A Beach to Ourselves at North Shore on Oahu

It was our first day in HawaOahuii and in the afternoon we decided to walk to the beach from our hotel – the Courtyard Marriott Oahu North Shore. We had a nice view of the ocean from our second-story hotel room, but we couldn’t see the beach itself and were anxious to check it out. So we rented some beach chairs (very affordable by the way) at the cabana stand at our hotel, and in less than 5 minutes we were on the beach. We were pleasantly surprised to find it open and vacant. I mean how often do you get an entire beach on the ocean to yourself?

We set up our chairs near the grassy path to the beach and got out a couple good books, and started to wind down from our hectic day before getting on and off three planes to get there from the East Coast of the U.S.. I noticed right away that the Pacific seemed wilder than the Atlantic. The waves seemed stronger and more erratic, and the water much bluer as well. The other thing that struck me was that there weren’t any seagulls flying around. In Googling this, I learned Hawaii has no seagulls – it also has no snakes by the way.

Even though it was around 90 degrees that September day, it didn’t seem hot because of the steady breeze blowing across us. The sound of the waves was calming, and in the distance to the north, we could see waves crash on the giant log-shaped rock near a point. I later learned this was La’le Point. Toward the south¬†we had a lovely view of small mountains, also in the distance.

And in the couple of hours that we lounged on the beach, we only saw a few people at all. Far down the beach, there were two or three people walking, and another couple also came down from the main path to take a walk.¬†There was also a resident from one of the nearby houses, who appeared to be a native, who walked out into the water carrying a little boy. He stayed there with him for a long time, walking and dipping down into the water, while the boy held on to his neck. This appeared to be a father and son, the father patiently letting his son grow accustomed to the water, in a routine that perhaps he’d repeated many times before.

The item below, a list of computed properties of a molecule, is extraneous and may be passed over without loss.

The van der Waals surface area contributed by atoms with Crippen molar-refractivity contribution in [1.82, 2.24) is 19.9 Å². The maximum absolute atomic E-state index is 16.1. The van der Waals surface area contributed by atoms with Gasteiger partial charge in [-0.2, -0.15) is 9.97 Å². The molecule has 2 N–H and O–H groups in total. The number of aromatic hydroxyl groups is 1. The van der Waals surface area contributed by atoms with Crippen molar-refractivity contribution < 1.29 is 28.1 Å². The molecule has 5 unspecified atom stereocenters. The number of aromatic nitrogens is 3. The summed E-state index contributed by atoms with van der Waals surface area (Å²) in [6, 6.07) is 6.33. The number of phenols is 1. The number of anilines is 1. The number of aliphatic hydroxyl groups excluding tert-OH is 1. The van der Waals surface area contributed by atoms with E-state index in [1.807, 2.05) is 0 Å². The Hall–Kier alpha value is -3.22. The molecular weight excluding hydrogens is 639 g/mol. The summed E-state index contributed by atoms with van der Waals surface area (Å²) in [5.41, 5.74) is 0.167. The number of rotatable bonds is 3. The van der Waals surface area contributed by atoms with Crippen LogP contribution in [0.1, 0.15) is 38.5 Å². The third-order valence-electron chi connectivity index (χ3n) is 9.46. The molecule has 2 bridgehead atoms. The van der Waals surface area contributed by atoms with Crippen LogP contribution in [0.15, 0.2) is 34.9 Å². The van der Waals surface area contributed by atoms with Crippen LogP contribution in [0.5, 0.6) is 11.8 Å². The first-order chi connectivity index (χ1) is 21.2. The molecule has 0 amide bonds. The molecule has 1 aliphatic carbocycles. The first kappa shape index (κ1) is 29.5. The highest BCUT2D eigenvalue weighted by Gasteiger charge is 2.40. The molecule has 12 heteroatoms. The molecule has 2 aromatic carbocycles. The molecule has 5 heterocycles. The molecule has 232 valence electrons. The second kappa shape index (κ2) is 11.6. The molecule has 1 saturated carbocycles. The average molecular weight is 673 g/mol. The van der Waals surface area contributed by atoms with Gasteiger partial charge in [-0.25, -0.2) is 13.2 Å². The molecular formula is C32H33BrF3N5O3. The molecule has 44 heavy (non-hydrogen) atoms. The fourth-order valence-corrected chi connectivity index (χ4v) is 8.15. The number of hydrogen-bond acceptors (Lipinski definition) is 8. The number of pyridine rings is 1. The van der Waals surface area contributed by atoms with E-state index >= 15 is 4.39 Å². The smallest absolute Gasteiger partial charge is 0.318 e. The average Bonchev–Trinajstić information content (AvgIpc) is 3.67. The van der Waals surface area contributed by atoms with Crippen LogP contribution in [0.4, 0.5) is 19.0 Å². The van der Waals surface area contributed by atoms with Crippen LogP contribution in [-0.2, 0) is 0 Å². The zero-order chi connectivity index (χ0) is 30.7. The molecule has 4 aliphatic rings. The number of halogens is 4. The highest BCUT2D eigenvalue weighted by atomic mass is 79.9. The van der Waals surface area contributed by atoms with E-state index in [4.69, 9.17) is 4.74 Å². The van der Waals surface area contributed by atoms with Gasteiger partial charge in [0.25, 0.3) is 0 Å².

At some point, an older Hawaiian woman, maybe part Japanese, with a group of women from her family — her daughters and granddaughters — came down the path to the beach near us, and they all began tossing beautiful pink orchids into the ocean. They asked if we would take a photo. I got up from my beach chair and went over, and they huddled together, some embracing, while I snapped off some photos on a phone that one young woman handed me.

The older lady explained to me that a couple years before, her husband had passed away. She said he had been cremated and they’d come down to the ocean and tossed out his ashes at this spot. And now, every year they come back to throw flowers into the ocean as a remembrance and celebration of his life. They seemed happy. I asked the woman if I could have a flower, and she gave me one, which I’ve pressed in a book.

Between the young boy with his father and the older woman with her children and grandchildren, I realized that Hawaiians have a special connection with the ocean which they seem to carry throughout their lives, and perhaps even beyond. Being a girl who grew up next to a river, I could very much relate to this.

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